In late 1998, two months before Mom’s stroke, she and Dad flew to Houston to visit Diane and her family. I’d flown to Houston two days earlier–the first time I’d visited Diane since she had gone on a ventilator.

Even though I’d been there before, I wasn’t ready for the sound of this monster machine pumping, wheezing and making noise night and day. Add to that the agony of never hearing Diane’s voice again.

Two days later I drove to the airport to pick up our parents. Mom was in a wheelchair. She was wearing a new, unobtrusive microphone that picked up and projected her weak voice. Suitcases were piled high on a cart. Some filled with equipment to ease Mom’s increasing difficulties with post-polio syndrome.

Mom and Dad’s visit with Diane was painfully difficult. They didn’t seem to know how to relate to her, given dramatic changes in Diane’s ability to communicate.

Two years earlier in March 1996, Diane, her husband and daughter drove to Savannah for a small family reunion. We all knew Diane had ALS, and that this was her last trip to Savannah.

There were awkward moments, especially when Mom choked more than once while trying to swallow food. We all knew Mom wasn’t well. Nonetheless, the visit was happy, a nostalgic stroll down memory lane.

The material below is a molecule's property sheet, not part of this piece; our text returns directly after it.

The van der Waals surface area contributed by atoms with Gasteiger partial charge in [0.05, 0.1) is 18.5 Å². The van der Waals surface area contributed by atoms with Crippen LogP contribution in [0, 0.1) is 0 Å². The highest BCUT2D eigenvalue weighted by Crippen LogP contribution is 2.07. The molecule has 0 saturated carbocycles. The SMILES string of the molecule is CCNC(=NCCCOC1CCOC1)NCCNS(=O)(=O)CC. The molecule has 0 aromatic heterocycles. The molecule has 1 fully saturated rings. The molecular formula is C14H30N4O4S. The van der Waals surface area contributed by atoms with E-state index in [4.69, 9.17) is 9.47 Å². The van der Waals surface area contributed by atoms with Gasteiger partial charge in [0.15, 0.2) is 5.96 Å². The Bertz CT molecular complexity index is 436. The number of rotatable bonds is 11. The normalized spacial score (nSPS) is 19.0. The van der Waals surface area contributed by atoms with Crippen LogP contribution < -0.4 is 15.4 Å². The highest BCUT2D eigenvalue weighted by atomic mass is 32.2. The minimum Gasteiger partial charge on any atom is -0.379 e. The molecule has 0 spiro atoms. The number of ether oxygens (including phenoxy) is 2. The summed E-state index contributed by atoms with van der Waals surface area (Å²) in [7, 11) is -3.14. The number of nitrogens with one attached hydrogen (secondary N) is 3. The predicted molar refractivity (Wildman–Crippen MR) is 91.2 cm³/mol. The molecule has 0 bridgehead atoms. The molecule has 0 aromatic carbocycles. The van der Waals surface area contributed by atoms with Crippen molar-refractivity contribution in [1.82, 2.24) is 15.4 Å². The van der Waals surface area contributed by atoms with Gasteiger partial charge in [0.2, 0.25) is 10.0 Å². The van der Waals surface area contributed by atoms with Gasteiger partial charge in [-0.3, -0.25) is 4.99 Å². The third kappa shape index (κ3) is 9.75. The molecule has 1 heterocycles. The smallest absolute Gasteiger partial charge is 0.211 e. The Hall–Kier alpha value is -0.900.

We drove downtown to see the old grade school we sisters attended, and where Mom taught kindergarten. We also drove out to our old house on the river, seen in the photo above, sandbar peeking through at low tide.

Diane’s body already showed limitations from ALS. Yet they were nothing compared to what she now lived with, just over two years later.

Here are a few excerpts from my Houston journal that describe what I observed in my parents in late 1998.

Silence and sadness and inability to speak. . . .Very uncomfortable to watch. . . .Neither of them [my parents] knowing what to say or how to act. Awkward.

The air was heavy with longing and with stunned silence. Not knowing what to do or how to relate. Sometimes projecting onto Diane thoughts and feelings that seemed to keep them from admitting their own sense of grief and helplessness.

I tried to help bridge the gap, but it didn’t work. I felt stuck. Unable to move things forward. Nothing about this visit felt normal—even though we were all dealing with the new normal.

My parents were there for five days. On the sixth day, Diane’s daughter and I drove them to the airport. I wasn’t sure how I would tell them goodbye. A lot of old buttons got pushed in me during this visit, and I was relieved that they were returning home.